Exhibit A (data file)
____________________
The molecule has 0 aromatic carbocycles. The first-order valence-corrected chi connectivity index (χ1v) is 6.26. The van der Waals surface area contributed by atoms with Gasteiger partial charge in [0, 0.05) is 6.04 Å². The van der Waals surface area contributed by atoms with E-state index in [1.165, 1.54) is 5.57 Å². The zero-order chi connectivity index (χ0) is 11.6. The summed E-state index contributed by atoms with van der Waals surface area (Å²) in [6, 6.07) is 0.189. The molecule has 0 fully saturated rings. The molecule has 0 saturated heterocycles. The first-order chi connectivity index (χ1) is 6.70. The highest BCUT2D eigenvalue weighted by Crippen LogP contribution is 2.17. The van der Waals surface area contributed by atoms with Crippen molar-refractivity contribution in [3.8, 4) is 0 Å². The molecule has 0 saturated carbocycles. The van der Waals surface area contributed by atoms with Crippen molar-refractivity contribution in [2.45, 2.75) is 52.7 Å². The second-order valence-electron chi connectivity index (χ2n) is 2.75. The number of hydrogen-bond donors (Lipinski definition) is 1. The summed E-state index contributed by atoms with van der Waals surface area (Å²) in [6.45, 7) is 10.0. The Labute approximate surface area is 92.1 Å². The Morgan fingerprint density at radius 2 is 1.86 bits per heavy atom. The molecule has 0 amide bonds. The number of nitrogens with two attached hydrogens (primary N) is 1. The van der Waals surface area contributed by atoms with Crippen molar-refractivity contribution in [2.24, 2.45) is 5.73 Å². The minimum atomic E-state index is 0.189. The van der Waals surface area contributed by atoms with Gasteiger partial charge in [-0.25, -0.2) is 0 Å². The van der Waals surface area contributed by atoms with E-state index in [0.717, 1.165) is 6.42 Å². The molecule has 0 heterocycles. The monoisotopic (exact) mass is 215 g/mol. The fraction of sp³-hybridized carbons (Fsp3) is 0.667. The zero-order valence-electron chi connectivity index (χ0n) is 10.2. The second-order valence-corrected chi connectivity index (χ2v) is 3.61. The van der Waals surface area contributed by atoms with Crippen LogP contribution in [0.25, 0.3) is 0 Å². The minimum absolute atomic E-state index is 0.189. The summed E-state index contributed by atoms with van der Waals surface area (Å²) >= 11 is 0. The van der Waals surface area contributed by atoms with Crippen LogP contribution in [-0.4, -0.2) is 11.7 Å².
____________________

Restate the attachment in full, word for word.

The molecule has 0 aromatic carbocycles. The first-order valence-corrected chi connectivity index (χ1v) is 6.26. The van der Waals surface area contributed by atoms with Gasteiger partial charge in [0, 0.05) is 6.04 Å². The van der Waals surface area contributed by atoms with E-state index in [1.165, 1.54) is 5.57 Å². The zero-order chi connectivity index (χ0) is 11.6. The summed E-state index contributed by atoms with van der Waals surface area (Å²) in [6, 6.07) is 0.189. The molecule has 0 fully saturated rings. The molecule has 0 saturated heterocycles. The first-order chi connectivity index (χ1) is 6.70. The highest BCUT2D eigenvalue weighted by Crippen LogP contribution is 2.17. The van der Waals surface area contributed by atoms with Crippen molar-refractivity contribution in [3.8, 4) is 0 Å². The molecule has 0 saturated carbocycles. The van der Waals surface area contributed by atoms with Crippen molar-refractivity contribution in [2.45, 2.75) is 52.7 Å². The second-order valence-electron chi connectivity index (χ2n) is 2.75. The number of hydrogen-bond donors (Lipinski definition) is 1. The summed E-state index contributed by atoms with van der Waals surface area (Å²) in [6.45, 7) is 10.0. The Labute approximate surface area is 92.1 Å². The Morgan fingerprint density at radius 2 is 1.86 bits per heavy atom. The molecule has 0 amide bonds. The number of nitrogens with two attached hydrogens (primary N) is 1. The van der Waals surface area contributed by atoms with Crippen molar-refractivity contribution in [2.24, 2.45) is 5.73 Å². The minimum atomic E-state index is 0.189. The van der Waals surface area contributed by atoms with Gasteiger partial charge in [-0.25, -0.2) is 0 Å². The van der Waals surface area contributed by atoms with E-state index in [0.717, 1.165) is 6.42 Å². The molecule has 0 heterocycles. The monoisotopic (exact) mass is 215 g/mol. The fraction of sp³-hybridized carbons (Fsp3) is 0.667. The zero-order valence-electron chi connectivity index (χ0n) is 10.2. The second-order valence-corrected chi connectivity index (χ2v) is 3.61. The van der Waals surface area contributed by atoms with Crippen LogP contribution in [0.25, 0.3) is 0 Å². The minimum absolute atomic E-state index is 0.189. The summed E-state index contributed by atoms with van der Waals surface area (Å²) >= 11 is 0. The van der Waals surface area contributed by atoms with Crippen LogP contribution in [-0.4, -0.2) is 11.7 Å².